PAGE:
The Internet of Dugongs

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animal tracking

Conservationists and the IoT are key partners moving forward.

So, what do you think of when you consider the Internet of Things? Monitoring jet engines? Monitoring MRI machines? Perhaps health-related wearables?   How about tracking dugongs?

What’s a dugong? Dugongs, also known as sea cows, are marine mammals that are listed by the International Union for Conservation of Nature as a species vulnerable to extinction. They face many dangers from local fishing, destruction of habitat and illegal hunting. Fishermen in the Philippines are using Android apps and smartphones to track dugongs in the Philippines. This is in a bid to help save them from extinction.

The process is simple. The fisherman capture data to upload (photos), which is further analyzed. The “citizen science” conservation project – in which scientific research is carried out by nonprofessional scientists – is managed by Smart Earth Network (SEN) and marine conservation non-profit C3 (Community Centered Conservation), with IoT cloud provider Ki supplying the platform.

To call this IoT is a bit of stretch, really. The fisherman are just taking photos after all, but they are using those photos with GPS coordinates for animal tracking and to return valuable data to the scientists. The alternative is to strap transmitters around their necks, and I always thought that was a bit silly.

Conservation and the IoT

animal trackingWe’ll see more of these types of projects as sensors get smaller, and as more people carry smartphones. All you need do is to put out the word that you’re looking to track bald eagles, and you’ll have thousands of pictures with GPS data beamed back in near real time. Again, IoT is about using that data to draw conclusions, no matter if it’s a jet engine or a dugong.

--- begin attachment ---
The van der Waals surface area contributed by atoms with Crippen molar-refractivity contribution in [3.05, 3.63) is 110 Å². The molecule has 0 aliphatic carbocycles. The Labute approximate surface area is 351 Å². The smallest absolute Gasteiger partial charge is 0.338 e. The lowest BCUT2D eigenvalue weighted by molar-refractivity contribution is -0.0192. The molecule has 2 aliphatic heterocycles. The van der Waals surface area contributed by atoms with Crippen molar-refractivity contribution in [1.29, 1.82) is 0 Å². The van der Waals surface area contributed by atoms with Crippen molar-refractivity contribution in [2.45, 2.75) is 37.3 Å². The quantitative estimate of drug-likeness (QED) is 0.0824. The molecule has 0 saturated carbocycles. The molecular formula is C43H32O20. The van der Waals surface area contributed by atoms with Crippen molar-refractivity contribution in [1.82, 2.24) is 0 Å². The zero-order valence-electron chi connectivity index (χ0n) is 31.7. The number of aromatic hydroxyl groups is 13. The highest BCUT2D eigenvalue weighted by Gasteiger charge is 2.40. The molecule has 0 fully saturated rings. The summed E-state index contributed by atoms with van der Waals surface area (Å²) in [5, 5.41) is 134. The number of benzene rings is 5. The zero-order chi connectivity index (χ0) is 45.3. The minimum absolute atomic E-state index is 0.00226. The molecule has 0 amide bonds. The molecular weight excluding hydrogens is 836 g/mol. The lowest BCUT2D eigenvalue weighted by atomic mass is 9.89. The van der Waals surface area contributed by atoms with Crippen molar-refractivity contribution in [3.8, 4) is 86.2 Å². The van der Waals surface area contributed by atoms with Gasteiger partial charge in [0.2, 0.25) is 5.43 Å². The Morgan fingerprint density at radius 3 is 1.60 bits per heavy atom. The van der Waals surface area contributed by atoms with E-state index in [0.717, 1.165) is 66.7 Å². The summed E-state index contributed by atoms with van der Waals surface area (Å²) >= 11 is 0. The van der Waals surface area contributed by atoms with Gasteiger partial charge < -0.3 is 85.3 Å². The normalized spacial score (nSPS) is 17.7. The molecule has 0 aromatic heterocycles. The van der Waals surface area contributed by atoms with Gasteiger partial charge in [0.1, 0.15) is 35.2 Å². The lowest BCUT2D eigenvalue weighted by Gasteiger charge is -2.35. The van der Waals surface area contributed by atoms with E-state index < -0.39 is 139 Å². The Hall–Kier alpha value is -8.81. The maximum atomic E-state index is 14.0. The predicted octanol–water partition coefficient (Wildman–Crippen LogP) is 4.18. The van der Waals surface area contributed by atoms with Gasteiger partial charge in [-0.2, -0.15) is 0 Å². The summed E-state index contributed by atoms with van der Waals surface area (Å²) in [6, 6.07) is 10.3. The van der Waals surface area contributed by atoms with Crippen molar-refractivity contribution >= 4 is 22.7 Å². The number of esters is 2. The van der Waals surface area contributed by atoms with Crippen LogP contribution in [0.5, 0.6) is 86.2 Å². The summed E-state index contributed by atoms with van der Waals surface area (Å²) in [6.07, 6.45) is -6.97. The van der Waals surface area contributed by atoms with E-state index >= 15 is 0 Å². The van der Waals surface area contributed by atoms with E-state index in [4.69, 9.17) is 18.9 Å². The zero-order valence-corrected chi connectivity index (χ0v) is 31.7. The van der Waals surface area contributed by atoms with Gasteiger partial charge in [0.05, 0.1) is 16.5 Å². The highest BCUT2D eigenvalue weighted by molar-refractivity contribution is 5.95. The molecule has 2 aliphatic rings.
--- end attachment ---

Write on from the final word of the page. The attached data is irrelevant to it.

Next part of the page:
Of course, we can go to silly extremes with any of this stuff, including having hundreds of thousands of animals roaming or swimming the earth with devices on or in them. Moreover, there is certainly a point where you reach data saturation with IoT. Thus, defining a good sample size is important as well.

Conservationists have long relied on IoT, even before it was called IoT, to track endangered species. I remember the caribou will huge collars and rabbit ears that I saw on Sunday night TV when I was a kid. And the scientists pointing huge antennas in different directions just to determine location.

Now, with satellite communication, GPS, and miniature sensors, this makes conservationists and IoT technology key partners moving forward. The animals won’t look like an odd running TV set, and the scientists will have their pick of data. That’s a movement in the right direction.

Related: Predicting Earthquakes: There’s an App for That


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David Linthicum

About David Linthicum

With more than 13 books on computing and 3,000 published articles, David has shown businesses how to use resources more productively and innovate constantly (full bio). Reach him on twitter @DavidLinthicum.

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